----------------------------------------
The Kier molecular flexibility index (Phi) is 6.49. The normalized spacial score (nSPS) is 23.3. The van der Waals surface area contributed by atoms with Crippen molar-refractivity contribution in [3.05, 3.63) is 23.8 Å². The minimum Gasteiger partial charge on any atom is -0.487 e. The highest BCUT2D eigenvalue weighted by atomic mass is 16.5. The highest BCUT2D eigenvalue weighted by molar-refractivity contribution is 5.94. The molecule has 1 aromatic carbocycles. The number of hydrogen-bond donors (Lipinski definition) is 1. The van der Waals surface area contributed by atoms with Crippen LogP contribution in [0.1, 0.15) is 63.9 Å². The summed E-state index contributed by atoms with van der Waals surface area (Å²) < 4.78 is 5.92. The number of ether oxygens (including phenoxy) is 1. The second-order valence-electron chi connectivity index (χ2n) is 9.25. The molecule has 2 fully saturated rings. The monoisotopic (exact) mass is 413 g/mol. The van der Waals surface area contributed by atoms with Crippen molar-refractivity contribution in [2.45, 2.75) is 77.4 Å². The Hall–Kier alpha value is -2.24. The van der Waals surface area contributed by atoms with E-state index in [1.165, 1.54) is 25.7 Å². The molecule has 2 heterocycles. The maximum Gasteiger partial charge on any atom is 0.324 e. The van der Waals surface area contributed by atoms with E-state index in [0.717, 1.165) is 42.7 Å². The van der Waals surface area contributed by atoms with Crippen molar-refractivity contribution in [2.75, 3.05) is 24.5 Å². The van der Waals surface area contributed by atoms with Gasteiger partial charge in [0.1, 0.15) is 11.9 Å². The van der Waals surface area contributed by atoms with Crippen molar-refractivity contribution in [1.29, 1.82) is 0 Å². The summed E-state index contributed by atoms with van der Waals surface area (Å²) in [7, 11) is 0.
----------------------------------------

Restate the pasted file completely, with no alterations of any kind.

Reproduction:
The Kier molecular flexibility index (Phi) is 6.49. The normalized spacial score (nSPS) is 23.3. The van der Waals surface area contributed by atoms with Crippen molar-refractivity contribution in [3.05, 3.63) is 23.8 Å². The minimum Gasteiger partial charge on any atom is -0.487 e. The highest BCUT2D eigenvalue weighted by atomic mass is 16.5. The highest BCUT2D eigenvalue weighted by molar-refractivity contribution is 5.94. The molecule has 1 aromatic carbocycles. The number of hydrogen-bond donors (Lipinski definition) is 1. The van der Waals surface area contributed by atoms with Crippen LogP contribution in [0.1, 0.15) is 63.9 Å². The summed E-state index contributed by atoms with van der Waals surface area (Å²) < 4.78 is 5.92. The number of ether oxygens (including phenoxy) is 1. The second-order valence-electron chi connectivity index (χ2n) is 9.25. The molecule has 2 fully saturated rings. The monoisotopic (exact) mass is 413 g/mol. The van der Waals surface area contributed by atoms with Crippen molar-refractivity contribution in [2.45, 2.75) is 77.4 Å². The Hall–Kier alpha value is -2.24. The van der Waals surface area contributed by atoms with E-state index in [1.165, 1.54) is 25.7 Å². The molecule has 2 heterocycles. The maximum Gasteiger partial charge on any atom is 0.324 e. The van der Waals surface area contributed by atoms with E-state index in [0.717, 1.165) is 42.7 Å². The van der Waals surface area contributed by atoms with Crippen molar-refractivity contribution in [2.75, 3.05) is 24.5 Å². The van der Waals surface area contributed by atoms with Gasteiger partial charge in [0.1, 0.15) is 11.9 Å². The van der Waals surface area contributed by atoms with Crippen molar-refractivity contribution in [1.29, 1.82) is 0 Å². The summed E-state index contributed by atoms with van der Waals surface area (Å²) in [7, 11) is 0.